The Hebrew University in Jerusalem filed a complaint with the Israeli airline El Al on Thursday over the "humiliating" treatment of visiting American scientist Professor Heather Bradshaw.
Bradshaw, who researches neuroscience at Indiana University, was at Cambridge University when she was invited to Hebrew University in Jerusalem for a conference. She told Haaretz that El Al security personnel detained her at Luton airport in London, confiscated all of her belongings, and repeatedly questioned her.
After the questioning, she said, she underwent a physical examination in which she was asked to remove her bra. The exam lasted nearly an hour, and at the end of it, she was reprimanded for holding up the flight. She also said that she was never told what it was she was suspected of.
Hebrew University officials warned in their complaint that "the world's top scientists will now refrain from visiting Israel due to interrogations and insensitive searches at Israel's airports."
"Needless to say," they added, "that this could harm Israel's scientific enterprise, which already faces multiple academic boycotts due to political circumstances."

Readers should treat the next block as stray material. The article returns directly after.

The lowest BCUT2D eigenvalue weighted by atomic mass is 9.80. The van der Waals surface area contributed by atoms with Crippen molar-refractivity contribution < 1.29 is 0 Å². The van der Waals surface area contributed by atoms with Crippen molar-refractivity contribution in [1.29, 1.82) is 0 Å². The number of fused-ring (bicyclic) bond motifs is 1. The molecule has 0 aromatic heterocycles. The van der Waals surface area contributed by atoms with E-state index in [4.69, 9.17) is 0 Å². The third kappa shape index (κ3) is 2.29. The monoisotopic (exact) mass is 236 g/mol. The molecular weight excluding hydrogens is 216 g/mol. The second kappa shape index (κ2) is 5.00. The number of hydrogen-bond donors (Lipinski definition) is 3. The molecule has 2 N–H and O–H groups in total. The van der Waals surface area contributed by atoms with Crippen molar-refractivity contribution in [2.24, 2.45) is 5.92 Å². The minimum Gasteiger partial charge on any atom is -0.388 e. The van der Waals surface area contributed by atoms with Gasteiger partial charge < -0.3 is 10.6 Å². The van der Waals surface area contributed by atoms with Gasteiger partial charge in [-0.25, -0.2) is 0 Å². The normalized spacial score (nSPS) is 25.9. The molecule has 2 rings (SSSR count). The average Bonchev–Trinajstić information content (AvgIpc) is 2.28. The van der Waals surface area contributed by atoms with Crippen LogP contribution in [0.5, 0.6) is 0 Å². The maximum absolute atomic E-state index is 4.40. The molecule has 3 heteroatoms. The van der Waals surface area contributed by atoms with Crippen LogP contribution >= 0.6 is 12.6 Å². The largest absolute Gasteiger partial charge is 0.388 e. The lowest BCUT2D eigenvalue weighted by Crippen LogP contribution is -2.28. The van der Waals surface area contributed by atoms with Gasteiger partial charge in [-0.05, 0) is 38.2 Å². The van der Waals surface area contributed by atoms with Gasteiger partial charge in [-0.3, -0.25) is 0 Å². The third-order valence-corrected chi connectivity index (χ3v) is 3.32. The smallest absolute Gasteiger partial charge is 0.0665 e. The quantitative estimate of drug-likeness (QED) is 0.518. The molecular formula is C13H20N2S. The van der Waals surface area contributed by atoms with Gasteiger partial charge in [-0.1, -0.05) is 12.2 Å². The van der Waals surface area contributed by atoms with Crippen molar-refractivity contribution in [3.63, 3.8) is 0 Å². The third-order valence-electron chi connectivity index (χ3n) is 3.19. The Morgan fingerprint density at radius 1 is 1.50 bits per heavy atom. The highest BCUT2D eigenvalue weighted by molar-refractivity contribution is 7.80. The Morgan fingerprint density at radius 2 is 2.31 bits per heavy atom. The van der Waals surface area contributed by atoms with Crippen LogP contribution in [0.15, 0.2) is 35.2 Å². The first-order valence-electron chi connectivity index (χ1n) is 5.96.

In a stern letter addressed to El Al CEO Eliezer Shkedi, Hebrew University Rector Professor Sarah Stroumsa wrote that "in this instance, a line was crossed. This is not the first instance in which researchers and guests of the university are harassed by El Al security."
"Unfortunately, University staff are also not immune to this hurtful practice, which really has nothing to do with security concerns," she added.
Stroumsa explained that the conference was organized by a faculty within the university that "attracts the world's best scientists, including numerous Nobel Prize laureates who come every year to take part in prestigious scientific conferences. This type of activity benefits the Hebrew University, as well as the State of Israel, because, as we know, science is one of our country's most important strategic assets."
Stroumsa went on to say that "I certainly understand El Al's commitment to its passengers, but I expect the company to do its utmost to prevent unnecessary harm to its customers. El Al's security personnel looked at Professor Bradshaw's invitation documents with contempt, refused to believe that this researcher was indeed invited by the Hebrew University, but failed to contact the university to verify her identity. Clearly no decent judgment was utilized."
El Al issued a response to the complaint, saying that "the airline operates in accordance with the guidelines set by the security authorities."